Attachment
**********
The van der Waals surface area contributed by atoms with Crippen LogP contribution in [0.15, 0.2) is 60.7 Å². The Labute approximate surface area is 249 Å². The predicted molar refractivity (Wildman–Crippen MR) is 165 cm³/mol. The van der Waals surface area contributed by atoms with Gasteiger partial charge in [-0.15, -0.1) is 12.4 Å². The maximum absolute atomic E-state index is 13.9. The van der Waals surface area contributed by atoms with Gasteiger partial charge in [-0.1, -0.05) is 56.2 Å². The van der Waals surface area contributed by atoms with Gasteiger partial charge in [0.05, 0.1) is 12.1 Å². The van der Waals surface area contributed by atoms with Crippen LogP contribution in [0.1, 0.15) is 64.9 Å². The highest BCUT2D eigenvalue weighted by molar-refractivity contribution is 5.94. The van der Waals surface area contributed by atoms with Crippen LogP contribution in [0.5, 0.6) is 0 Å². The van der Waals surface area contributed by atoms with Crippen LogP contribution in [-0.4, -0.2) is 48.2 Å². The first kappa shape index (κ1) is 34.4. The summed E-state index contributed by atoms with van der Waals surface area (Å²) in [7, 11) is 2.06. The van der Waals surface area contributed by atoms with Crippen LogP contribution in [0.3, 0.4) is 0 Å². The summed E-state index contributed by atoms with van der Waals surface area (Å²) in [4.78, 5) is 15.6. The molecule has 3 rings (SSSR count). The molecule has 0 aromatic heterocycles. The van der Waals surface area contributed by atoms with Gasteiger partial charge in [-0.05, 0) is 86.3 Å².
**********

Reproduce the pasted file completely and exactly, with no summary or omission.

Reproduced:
The van der Waals surface area contributed by atoms with Crippen LogP contribution in [0.15, 0.2) is 60.7 Å². The Labute approximate surface area is 249 Å². The predicted molar refractivity (Wildman–Crippen MR) is 165 cm³/mol. The van der Waals surface area contributed by atoms with Gasteiger partial charge in [-0.15, -0.1) is 12.4 Å². The maximum absolute atomic E-state index is 13.9. The van der Waals surface area contributed by atoms with Gasteiger partial charge in [-0.1, -0.05) is 56.2 Å². The van der Waals surface area contributed by atoms with Gasteiger partial charge in [0.05, 0.1) is 12.1 Å². The van der Waals surface area contributed by atoms with Crippen LogP contribution in [0.1, 0.15) is 64.9 Å². The highest BCUT2D eigenvalue weighted by molar-refractivity contribution is 5.94. The van der Waals surface area contributed by atoms with Crippen LogP contribution in [0.5, 0.6) is 0 Å². The van der Waals surface area contributed by atoms with Crippen LogP contribution in [-0.4, -0.2) is 48.2 Å². The first kappa shape index (κ1) is 34.4. The summed E-state index contributed by atoms with van der Waals surface area (Å²) in [7, 11) is 2.06. The van der Waals surface area contributed by atoms with Crippen LogP contribution in [0.3, 0.4) is 0 Å². The summed E-state index contributed by atoms with van der Waals surface area (Å²) in [4.78, 5) is 15.6. The molecule has 3 rings (SSSR count). The molecule has 0 aromatic heterocycles. The van der Waals surface area contributed by atoms with Gasteiger partial charge in [-0.05, 0) is 86.3 Å².